The biggest obstacle to this, in my view, is the interests of those with lots of money, who like deflation because it increases their purchasing power. But in the end, rich people aren’t just sitting on hoards of cash. Most of them do have businesses that would benefit from their clients having higher incomes so as to increase spending, and thus their incomes. Indeed, in a debt-deflationary spiral with default cascades, many of these rentiers would face the same ruin as their clients, as their clients default on their obligations.

And yes, I know that there are legal obstacles to fully-blown ‘helicopter money‘, chiefly the notion of central bank independence. But I am an advocate of central bank independence, for a variety of reasons. Indeed, I don’t think that universal basic income should be a function of fiscal spending at all, not least because I think that dispassionate and economically literate central bankers tend to be better managers of monetary expansion and contraction than politically motivated — and generally less economically literate — politicians. So everything I am describing can and should be envisioned as a function of monetary policy. Indeed, what I am advocating for is a new set of core monetary policy tools for the 21st century.

About Guest Contributor

Guest has written 134 articles.

The views expressed in this Op-Ed piece are solely those of the author and do not necessarily represent the view of Basic Income News or BIEN. BIEN and Basic Income News do not endorse any particular policy, but Basic Income News welcomes discussion from all points of view in its Op-Ed section.


  • godenich

    “To tackle spiraling deflationary trends, governments and central banks will soon have no other choice but to resort to printing money and giving it directly to the people.”

    Whether governments or central banks print money (drop helicopter money) for everyone or just the unemployed, an inflation tax is imposed on working families. That’s not a good idea because it reduces support from working families for the basic income initiative. A similar case can be made for QE, ZIRP or NIRP that papers over recessions and gives money to a less pitiable variety of actors at the expense of most everyone else. There are, indeed, other choices that do not compromise the independence of central banks, whether you may like them or not.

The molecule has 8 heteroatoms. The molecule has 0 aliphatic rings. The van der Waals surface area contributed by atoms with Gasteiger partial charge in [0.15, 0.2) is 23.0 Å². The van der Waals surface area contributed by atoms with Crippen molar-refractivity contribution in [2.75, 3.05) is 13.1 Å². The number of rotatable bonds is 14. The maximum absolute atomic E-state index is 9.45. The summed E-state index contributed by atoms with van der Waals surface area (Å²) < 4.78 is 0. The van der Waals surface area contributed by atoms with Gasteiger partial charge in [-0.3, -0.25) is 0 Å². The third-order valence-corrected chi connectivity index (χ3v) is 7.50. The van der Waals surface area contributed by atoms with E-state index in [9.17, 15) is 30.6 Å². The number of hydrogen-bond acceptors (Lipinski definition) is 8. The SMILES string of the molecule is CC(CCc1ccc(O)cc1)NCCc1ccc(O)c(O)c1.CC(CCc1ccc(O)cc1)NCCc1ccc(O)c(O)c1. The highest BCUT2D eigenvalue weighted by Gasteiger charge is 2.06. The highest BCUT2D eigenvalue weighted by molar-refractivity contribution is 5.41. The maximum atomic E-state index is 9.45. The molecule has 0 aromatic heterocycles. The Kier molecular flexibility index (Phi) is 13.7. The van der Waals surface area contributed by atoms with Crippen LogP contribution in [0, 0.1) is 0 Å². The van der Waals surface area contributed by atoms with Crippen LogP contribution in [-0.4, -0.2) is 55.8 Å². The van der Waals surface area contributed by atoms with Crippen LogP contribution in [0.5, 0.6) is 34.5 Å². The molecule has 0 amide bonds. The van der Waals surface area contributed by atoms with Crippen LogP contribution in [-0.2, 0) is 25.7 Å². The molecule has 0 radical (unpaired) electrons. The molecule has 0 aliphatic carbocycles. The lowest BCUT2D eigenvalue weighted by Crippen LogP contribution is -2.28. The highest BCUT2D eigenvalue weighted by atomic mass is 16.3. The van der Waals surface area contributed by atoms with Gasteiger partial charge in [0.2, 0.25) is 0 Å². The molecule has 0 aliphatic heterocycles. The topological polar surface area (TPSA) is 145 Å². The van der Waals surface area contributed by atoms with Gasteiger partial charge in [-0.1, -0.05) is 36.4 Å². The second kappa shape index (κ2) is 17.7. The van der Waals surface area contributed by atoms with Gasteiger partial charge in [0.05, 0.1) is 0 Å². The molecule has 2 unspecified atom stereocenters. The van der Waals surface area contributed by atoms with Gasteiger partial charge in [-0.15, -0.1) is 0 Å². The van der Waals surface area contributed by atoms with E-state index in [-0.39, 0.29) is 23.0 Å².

To improve a working citizen’s financial life, businesses can raise wages for exemplary service or governments can lower taxes. Helping the unemployed may be satisfactorily funded through taxation. Some governments in advanced economies, like the USA, can raise taxes for the safety net by broadening the tax base and, at the same time, lowering taxes for each citizen with an apt tax system[1-3]. That would help the employed. Excepting medical care services, an unconditional, working-age individual citizen’s negative income tax[4] for the roughly 45mn under the $12K individual federal poverty level may largely be funded by replacing the current welfare system[5]. That may help the unemployed and working poor.

    Abolishing poverty for the unemployed and raising the living standard for the employed is a worthy goal for civilization. Removing the social stigma for not participating in the labor pool of a market economy has little moral or economic benefit. In practice, it would make it harder for parents to encourage their children to work hard at school to better their own lives, as well as the lives of others around them in our society. Eliminating poverty helps to eliminate the informal sector[6] that competes with the formal sector that funds a limited government, which in turn, protects our basic rights in society. Raising the living standards of the employed also raises the relative poverty level of the unemployed. One must take careful note that employed and unemployed citizens are not the same people over time. It is a shame not to participate in this praiseworthy enterprise. Remember that one of the goals of the Royal Society of Arts (think Benjamin Franklin and Adam Smith) was to alleviate poverty, not to remove social stigma*. It is folly to think that job opportunities will cease to exist in the future, but we must cope with great technological disruptions and a frugal form of basic income may help smooth the transition during these times of uncertainty.